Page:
Pelosi Backs Murtha in Battle With Hoyer Over House Majority Leader Seat - Southern Maryland Headline News

Pelosi Backs Murtha in Battle With Hoyer Over House Majority Leader Seat

Pelosi Credits Murtha's Bold Stance on Iraq as Significant Reason Democrats Retook the House and Senate

By EMILY HAILE, Capital News Service

WASHINGTON - Steny Hoyer, who represents all three southern Maryland counties in the U.S. House of Representatives, is vying to become the newly-Democratic House Majority Leader. This is the number two power position behind the Speaker of the House.

Hoyer and House Minority Leader Pelosi, D-Calif., who in January will likely become the first female speaker, have had a strained relationship since both ran for minority leader in 2002, but analysts say that the tension may be an asset to Democrats as they try to shape their agenda.

Both leaders were congratulated personally by President Bush, who praised the Democrats' "disciplined campaign" at a press conference following the midterm election.

But House leadership elections, cast by secret ballot and slated for Nov. 16, loom large for the area's longest-serving congressman.

These contests are "the ultimate inside political deal," that members take very seriously, said Richard E. Cohen, a congressional correspondent for National Journal.

Last summer, Rep. John Murtha, D-Pa., a close political ally of Pelosi's and instrumental in her 2002 bid for minority leader, announced he would challenge Hoyer, who is now the minority whip, for the majority leader post. Murtha gained a significant amount of publicity during the last year for his aggressive stance against the way the war and subsequent occupation in Iraq have been executed by the Bush Administration.

Murtha does not appear to have qualms about playing the Pelosi card in his campaign.

"Steny Hoyer has campaigned against Nancy Pelosi not only openly, but under the table for the last two or three years," he said Wednesday on National Public Radio. "This is an open seat."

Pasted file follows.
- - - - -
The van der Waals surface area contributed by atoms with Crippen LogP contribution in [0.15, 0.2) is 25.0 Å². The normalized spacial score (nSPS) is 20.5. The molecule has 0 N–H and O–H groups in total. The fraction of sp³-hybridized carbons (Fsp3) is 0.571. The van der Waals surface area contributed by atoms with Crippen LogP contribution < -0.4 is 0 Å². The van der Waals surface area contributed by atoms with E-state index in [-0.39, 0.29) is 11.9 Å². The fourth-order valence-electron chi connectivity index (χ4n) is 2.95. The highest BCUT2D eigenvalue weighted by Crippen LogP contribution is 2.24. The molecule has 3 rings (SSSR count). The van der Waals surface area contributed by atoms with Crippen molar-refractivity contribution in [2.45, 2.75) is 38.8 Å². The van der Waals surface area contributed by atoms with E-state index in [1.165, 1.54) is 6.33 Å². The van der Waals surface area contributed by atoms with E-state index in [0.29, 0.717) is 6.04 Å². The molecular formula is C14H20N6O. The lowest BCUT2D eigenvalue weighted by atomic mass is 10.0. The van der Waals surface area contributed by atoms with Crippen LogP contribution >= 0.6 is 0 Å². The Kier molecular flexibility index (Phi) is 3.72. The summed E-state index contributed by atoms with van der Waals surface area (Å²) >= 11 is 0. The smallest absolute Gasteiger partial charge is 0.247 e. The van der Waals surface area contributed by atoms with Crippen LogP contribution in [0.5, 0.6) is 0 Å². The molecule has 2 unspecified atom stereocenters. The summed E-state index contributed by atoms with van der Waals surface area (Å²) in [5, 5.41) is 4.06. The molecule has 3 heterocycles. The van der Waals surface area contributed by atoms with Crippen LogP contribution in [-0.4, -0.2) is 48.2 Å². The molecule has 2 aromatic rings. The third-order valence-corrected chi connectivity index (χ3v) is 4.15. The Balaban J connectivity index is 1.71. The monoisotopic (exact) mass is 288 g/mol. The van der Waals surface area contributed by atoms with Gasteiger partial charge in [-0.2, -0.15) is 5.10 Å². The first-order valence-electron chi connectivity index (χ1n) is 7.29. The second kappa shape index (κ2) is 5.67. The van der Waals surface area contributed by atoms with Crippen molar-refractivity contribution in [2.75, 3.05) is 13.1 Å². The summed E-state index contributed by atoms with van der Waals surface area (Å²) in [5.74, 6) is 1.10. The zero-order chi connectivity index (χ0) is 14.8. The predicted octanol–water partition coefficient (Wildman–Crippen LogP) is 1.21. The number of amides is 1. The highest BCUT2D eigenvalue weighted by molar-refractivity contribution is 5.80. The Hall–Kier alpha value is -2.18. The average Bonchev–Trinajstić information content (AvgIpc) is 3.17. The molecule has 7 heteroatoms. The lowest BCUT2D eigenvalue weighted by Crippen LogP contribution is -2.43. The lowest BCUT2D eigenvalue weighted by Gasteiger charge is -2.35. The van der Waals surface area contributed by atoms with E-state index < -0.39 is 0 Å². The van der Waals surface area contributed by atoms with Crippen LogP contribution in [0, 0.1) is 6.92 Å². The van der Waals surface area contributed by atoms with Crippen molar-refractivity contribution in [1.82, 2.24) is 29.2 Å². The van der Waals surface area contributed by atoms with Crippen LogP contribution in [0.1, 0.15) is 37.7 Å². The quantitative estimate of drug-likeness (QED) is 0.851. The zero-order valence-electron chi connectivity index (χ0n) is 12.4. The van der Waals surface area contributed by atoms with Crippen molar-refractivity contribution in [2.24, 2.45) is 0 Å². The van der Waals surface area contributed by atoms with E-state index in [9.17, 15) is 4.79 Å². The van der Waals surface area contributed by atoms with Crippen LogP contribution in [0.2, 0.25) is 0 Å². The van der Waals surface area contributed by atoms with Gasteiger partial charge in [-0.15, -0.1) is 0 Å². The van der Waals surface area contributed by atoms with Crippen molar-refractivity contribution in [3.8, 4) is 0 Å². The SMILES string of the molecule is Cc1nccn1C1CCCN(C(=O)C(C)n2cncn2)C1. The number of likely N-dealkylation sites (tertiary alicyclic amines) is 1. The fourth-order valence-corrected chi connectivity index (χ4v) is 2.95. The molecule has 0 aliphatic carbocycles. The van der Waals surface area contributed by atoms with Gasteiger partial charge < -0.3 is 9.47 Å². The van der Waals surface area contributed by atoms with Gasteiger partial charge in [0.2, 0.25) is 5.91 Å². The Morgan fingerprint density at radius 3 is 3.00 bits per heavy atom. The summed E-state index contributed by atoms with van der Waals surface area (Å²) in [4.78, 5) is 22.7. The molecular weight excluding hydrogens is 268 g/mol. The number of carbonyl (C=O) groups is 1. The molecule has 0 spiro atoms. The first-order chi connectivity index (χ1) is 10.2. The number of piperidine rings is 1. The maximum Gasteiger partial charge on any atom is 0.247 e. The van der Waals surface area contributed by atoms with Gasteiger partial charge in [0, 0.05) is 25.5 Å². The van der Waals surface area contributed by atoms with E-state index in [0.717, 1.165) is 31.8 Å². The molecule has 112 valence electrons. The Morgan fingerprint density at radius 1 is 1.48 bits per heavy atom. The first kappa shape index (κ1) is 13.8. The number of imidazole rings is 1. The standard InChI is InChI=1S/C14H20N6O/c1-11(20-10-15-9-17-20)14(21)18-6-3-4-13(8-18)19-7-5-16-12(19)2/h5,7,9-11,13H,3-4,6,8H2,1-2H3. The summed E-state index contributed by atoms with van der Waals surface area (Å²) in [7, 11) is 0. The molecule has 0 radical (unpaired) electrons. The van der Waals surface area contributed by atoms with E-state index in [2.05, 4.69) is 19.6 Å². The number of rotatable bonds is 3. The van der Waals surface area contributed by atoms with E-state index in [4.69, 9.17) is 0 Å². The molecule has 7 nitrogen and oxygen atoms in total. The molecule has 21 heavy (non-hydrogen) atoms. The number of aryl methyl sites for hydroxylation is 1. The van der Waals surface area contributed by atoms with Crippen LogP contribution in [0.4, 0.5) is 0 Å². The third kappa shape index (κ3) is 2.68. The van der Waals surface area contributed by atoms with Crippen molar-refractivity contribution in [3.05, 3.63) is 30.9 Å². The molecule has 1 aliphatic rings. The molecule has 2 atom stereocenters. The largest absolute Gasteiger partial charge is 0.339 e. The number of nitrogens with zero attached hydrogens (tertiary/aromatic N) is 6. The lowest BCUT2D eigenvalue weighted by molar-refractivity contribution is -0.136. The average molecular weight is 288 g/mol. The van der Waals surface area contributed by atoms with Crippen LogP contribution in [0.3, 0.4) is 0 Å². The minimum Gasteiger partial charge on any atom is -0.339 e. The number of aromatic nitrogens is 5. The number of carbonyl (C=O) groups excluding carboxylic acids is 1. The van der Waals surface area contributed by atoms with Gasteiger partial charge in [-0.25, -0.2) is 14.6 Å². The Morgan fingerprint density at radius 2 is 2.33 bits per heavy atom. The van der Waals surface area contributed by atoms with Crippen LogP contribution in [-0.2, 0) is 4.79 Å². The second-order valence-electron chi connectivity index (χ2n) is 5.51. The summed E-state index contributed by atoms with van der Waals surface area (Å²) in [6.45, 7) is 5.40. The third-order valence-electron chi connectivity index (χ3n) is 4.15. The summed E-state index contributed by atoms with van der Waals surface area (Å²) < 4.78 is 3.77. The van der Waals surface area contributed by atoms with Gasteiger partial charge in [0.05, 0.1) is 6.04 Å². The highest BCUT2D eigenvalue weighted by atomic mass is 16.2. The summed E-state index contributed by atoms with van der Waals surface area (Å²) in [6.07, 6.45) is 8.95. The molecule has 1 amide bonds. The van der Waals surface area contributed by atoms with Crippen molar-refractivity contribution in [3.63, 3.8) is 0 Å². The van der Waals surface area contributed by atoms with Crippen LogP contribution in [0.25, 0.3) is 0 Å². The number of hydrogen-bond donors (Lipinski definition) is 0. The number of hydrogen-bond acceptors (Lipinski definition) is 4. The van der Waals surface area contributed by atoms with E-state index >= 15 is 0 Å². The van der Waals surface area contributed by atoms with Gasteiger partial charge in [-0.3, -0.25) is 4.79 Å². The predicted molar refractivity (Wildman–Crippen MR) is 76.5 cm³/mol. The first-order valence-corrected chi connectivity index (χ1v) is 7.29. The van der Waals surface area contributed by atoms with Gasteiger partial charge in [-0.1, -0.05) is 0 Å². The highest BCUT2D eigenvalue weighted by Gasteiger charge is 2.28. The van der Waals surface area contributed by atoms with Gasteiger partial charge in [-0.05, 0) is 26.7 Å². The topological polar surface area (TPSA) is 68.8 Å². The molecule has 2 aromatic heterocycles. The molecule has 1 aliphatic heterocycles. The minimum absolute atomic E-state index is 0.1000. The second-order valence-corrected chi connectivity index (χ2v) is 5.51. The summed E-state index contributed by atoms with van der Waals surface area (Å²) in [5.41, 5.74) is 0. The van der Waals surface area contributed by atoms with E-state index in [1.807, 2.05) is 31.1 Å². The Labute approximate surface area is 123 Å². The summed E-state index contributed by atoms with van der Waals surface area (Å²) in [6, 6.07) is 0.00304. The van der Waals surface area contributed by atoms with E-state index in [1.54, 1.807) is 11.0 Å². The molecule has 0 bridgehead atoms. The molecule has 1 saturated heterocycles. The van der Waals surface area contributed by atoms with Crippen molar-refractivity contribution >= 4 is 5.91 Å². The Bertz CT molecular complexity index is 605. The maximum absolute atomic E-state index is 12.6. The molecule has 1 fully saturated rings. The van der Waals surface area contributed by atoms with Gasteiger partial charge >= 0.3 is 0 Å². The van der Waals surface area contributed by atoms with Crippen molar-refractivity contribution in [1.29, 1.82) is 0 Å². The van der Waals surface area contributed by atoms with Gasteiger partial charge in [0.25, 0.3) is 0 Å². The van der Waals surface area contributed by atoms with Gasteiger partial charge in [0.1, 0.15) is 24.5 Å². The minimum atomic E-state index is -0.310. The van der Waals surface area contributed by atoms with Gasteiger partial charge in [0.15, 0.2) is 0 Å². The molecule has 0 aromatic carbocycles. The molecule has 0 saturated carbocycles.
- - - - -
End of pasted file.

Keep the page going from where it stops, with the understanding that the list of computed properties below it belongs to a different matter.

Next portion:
"I'm gonna win," Hoyer said Friday. "There's no doubt in my mind. I have the votes of the majority of the existing members and I think I'll have the majority of the votes of the new members."

Just a few days ago, analysts were agreeing that Pelosi would want to avoid an inter-party blood bath at all costs, and that Hoyer was an obvious choice given their successful teamwork in unifying the caucus. "I would be very surprised if Pelosi let this turn into a food fight," said Zach P. Messitte, a political science professor at St. Mary's College of Maryland.

However, on Sunday, the wait for news about which direction Pelosi would go came to an official end. Pelosi sent a personal letter to Murtha, which Murtha later released to the public, indicating her support for him in his bid for the majority leader position.

"Your strong voice for national security, the war on terror and Iraq provides genuine leadership for our party, and I count on you to continue to lead on these vital issues," wrote Pelosi in the letter to Murtha. "For this and for all you have done for Democrats in the past and especially this last year, I am pleased to support your candidacy for Majority Leader for the 110th Congress."

Pelosi also praised Murtha's courage in speaking out about Iraq: "With respect to Iraq in particular, I salute your courageous leadership that changed the national debate and helped make Iraq the central issue of this historic election. Your leadership gave so many Americans, including respected military leaders, the encouragement to voice their own disapproval at a failed policy that weakens our military and makes stability in that region even more difficult to achieve. The enthusiastic response of Americans all across this nation gave an enormous lift to our Democratic efforts, and your unsurpassed personal solicitations produced millions of dollars which were new to the effort. Those resources made a huge difference and particularly for the candidates on whose behalf you campaigned."